Recent court rulings have almost always favored businesses, such as a 2018 decision in New York state that overturned the ban on merchants imposing credit card surcharges. This verdict, along with several others throughout the U.S., has ultimately left only four states and one territory that explicitly make it illegal to impose an extra fee for using a credit card:
Colorado Kansas Massachusetts Connecticut Puerto Rico
However, businesses must still conform to certain requirements, depending on the state, including full transparency of surcharges and displaying a notice at the point of sale — whether it’s a brick-and-mortar or online merchant.
Issuer rules
Additionally, each credit card company has its own rules that businesses must abide by as part of the merchant agreement.

For instance, Visa requires all businesses that impose a card surcharge to give consumers written notice at least 30 days in advance. And all of the card networks cap surcharges at 4% of the transaction. In other words, merchants can’t profit from surcharges; they can only recoup baseline costs.
How businesses sometimes skirt the rules
For starters, enforcement isn’t always easy.

From a legal perspective, the prominent regulator on this topic is a state’s attorney general and the Consumer Financial Protection Bureau (CFPB). But as you might expect, officials aren’t likely to go from store to store to ensure laws are being followed unless there’s a massive flood of complaints.
Another loophole
Additionally, merchants have always had the option to offer a cash discount on the advertised price.

While it might seem like a matter of semantics, cash discounts have always been allowed, ensuring that consumers will never pay more than what is shown. A prime example is at gas stations, where the per gallon cash price to fill up is discounted from the credit card price.
Should you still pay with credit if there’s a fee? (Photo by Popartic/Getty Images)
Clearly, if you’re not paying with a rewards credit card, you’re not going to earn points, miles or cash back.

But it’s important to do the math and consider if those rewards are worth it. While a card surcharge of 1-2% may be worth the hit considering that TPG values some points at up to 2 cents apiece, the economics quickly doesn’t make sense if fees are significantly more than that.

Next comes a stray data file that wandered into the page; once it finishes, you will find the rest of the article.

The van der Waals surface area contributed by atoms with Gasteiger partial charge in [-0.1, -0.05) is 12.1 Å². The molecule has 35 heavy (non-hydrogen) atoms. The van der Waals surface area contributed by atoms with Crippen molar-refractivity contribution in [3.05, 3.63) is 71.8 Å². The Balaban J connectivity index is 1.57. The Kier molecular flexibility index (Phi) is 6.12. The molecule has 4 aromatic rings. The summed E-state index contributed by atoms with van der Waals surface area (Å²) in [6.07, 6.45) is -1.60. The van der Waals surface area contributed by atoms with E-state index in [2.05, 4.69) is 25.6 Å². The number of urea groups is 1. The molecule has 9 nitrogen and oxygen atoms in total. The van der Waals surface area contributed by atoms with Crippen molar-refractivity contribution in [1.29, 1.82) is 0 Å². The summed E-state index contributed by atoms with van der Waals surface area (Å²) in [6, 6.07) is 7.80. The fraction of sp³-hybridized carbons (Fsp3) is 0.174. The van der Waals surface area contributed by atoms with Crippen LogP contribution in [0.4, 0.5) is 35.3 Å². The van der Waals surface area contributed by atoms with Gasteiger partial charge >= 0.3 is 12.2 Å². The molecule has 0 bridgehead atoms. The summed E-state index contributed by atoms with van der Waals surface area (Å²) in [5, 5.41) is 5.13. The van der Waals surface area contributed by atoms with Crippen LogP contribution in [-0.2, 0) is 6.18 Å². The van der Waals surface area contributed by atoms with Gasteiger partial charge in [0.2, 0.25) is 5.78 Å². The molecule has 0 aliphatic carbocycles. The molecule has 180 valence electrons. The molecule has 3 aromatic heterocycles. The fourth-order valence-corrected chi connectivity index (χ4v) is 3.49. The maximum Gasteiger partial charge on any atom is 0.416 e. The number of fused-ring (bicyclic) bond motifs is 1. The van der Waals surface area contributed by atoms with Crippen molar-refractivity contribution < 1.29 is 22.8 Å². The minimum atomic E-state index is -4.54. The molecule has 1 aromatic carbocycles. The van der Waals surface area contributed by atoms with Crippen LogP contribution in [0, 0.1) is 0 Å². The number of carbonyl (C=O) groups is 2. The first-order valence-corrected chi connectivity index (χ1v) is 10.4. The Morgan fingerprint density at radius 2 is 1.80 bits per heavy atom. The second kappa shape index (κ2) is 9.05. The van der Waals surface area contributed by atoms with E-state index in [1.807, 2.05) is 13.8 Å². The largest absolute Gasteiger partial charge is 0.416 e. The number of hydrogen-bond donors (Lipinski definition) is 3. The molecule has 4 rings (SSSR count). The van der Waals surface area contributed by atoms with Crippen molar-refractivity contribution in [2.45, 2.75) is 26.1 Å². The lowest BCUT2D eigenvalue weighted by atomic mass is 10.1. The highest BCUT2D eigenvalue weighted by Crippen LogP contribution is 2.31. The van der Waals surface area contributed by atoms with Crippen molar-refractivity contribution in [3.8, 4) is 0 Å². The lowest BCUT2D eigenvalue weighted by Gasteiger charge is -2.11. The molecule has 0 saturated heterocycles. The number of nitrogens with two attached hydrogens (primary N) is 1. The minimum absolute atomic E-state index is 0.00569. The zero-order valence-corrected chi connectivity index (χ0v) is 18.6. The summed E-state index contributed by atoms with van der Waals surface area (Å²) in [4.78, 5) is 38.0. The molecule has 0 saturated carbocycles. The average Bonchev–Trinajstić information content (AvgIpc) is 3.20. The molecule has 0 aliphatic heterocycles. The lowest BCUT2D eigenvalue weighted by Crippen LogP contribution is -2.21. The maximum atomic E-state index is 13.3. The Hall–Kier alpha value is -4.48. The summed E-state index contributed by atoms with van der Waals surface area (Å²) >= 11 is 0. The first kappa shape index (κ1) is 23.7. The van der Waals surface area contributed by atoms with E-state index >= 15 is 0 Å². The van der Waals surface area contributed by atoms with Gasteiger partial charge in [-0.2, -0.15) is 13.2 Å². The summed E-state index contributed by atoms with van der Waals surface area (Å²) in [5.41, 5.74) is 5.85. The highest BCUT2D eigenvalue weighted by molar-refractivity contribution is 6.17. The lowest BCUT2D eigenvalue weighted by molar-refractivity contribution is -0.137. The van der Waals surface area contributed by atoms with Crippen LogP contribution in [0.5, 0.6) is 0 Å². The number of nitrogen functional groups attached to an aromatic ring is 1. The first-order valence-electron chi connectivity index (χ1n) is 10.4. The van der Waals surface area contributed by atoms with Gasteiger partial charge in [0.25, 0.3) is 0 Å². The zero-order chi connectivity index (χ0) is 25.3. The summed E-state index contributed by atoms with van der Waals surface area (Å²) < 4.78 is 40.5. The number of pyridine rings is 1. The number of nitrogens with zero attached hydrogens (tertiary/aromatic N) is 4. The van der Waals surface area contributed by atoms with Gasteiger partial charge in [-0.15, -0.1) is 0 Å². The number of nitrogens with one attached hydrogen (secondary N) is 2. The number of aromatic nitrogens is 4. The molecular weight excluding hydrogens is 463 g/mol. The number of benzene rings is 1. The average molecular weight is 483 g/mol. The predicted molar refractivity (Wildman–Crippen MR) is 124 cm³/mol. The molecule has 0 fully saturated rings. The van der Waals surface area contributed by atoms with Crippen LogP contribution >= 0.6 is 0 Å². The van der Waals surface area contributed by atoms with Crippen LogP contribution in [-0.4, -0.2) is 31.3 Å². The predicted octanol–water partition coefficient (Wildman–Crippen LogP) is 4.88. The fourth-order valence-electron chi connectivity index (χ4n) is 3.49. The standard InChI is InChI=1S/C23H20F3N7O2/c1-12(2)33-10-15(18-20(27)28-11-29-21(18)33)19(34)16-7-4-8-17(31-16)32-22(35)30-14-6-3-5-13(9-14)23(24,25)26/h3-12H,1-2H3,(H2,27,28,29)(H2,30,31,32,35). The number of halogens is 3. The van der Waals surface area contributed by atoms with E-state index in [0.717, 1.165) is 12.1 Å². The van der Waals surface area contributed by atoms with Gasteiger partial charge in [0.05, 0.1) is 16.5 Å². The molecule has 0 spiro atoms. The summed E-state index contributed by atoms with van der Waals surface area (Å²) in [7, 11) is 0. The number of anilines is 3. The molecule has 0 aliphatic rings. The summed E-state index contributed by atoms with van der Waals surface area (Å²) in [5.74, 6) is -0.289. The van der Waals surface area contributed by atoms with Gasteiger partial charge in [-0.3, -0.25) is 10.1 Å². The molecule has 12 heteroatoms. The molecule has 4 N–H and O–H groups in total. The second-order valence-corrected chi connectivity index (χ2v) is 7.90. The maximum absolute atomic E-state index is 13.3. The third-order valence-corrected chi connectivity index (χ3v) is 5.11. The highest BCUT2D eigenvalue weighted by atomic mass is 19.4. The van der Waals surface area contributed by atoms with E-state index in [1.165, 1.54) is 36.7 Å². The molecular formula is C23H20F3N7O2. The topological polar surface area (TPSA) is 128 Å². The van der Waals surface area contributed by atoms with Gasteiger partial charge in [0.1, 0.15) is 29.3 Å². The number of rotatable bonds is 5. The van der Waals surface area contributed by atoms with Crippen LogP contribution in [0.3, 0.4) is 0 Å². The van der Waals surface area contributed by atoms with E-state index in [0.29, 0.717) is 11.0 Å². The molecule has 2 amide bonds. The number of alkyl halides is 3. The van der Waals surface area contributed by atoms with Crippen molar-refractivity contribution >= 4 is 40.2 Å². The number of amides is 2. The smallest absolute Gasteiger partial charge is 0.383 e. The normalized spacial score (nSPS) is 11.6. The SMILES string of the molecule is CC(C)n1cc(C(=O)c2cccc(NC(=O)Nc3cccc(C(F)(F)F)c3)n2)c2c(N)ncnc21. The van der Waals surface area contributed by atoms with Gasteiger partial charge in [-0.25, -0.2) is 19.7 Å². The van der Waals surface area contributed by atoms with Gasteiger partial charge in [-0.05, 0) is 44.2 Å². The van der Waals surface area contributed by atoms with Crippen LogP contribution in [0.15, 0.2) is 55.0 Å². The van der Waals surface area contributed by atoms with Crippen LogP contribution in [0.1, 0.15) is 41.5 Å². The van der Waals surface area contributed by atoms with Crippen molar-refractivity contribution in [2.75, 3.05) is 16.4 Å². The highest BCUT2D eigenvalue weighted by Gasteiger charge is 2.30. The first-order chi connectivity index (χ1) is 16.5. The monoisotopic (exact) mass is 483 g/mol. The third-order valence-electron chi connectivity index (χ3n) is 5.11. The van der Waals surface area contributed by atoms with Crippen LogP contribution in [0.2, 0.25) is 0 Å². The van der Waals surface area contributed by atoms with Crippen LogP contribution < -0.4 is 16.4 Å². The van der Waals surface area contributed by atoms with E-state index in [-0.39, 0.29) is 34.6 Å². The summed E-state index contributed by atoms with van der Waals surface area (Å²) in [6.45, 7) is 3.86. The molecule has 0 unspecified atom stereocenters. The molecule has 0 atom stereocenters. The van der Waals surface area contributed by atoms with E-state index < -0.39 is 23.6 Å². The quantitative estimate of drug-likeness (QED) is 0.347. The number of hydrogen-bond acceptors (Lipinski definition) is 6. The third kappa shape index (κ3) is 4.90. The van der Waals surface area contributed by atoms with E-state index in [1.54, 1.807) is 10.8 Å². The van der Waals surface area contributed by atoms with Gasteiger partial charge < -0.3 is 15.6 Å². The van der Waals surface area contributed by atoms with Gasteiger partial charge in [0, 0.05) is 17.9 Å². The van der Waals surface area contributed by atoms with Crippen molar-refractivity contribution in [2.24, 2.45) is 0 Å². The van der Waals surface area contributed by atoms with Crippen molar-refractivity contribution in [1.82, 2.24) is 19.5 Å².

“Paying taxes with a credit card always costs the 2.5% credit card fee regardless of which one. I justify the extra cost by the gaining of points and convenience,” TPG reader Terri Austin told me. But it’s harder to justify when there are competitors to choose from.

“A local restaurant in town decided to impose a small credit card fee (during the height of COVID-19). It was a surprise 5% added onto the bill without prior notice. We paid it and told them we weren’t happy about not being notified beforehand. We haven’t gone back there since,” said Donna Pairo, another TPG reader.

If you’re looking to reach a sign-up or welcome bonus spend threshold, you may be more willing to pay a small surcharge to ensure you bank a large stash of points, miles or cash back.

Related: The best elevated credit card offers to sign up for this month

Using a credit card can also be better for peace of mind, including fraud and return protection. It’s a payment method that’s simply more convenient and easier to manage than others and of course, there’s the risk of misplacing cash.
Bottom line
Depending on where you live, credit card surcharges may be illegal, but in most cases, they are valid ways for businesses to cover their costs. Consumers can show their disapproval of these fees by simply going to other competitors. However, there are times when paying the fee can be worth it.

“Most people just want to be charged a single price – they don’t like seeing add-ons for personal protective equipment, the payment method they choose, the air conditioning, etc.,” Rossman added.

It all comes down to the number of points, miles or cash back earned, as well as the value you are receiving from those perks.

Featured photo by Hiraman/Getty Images.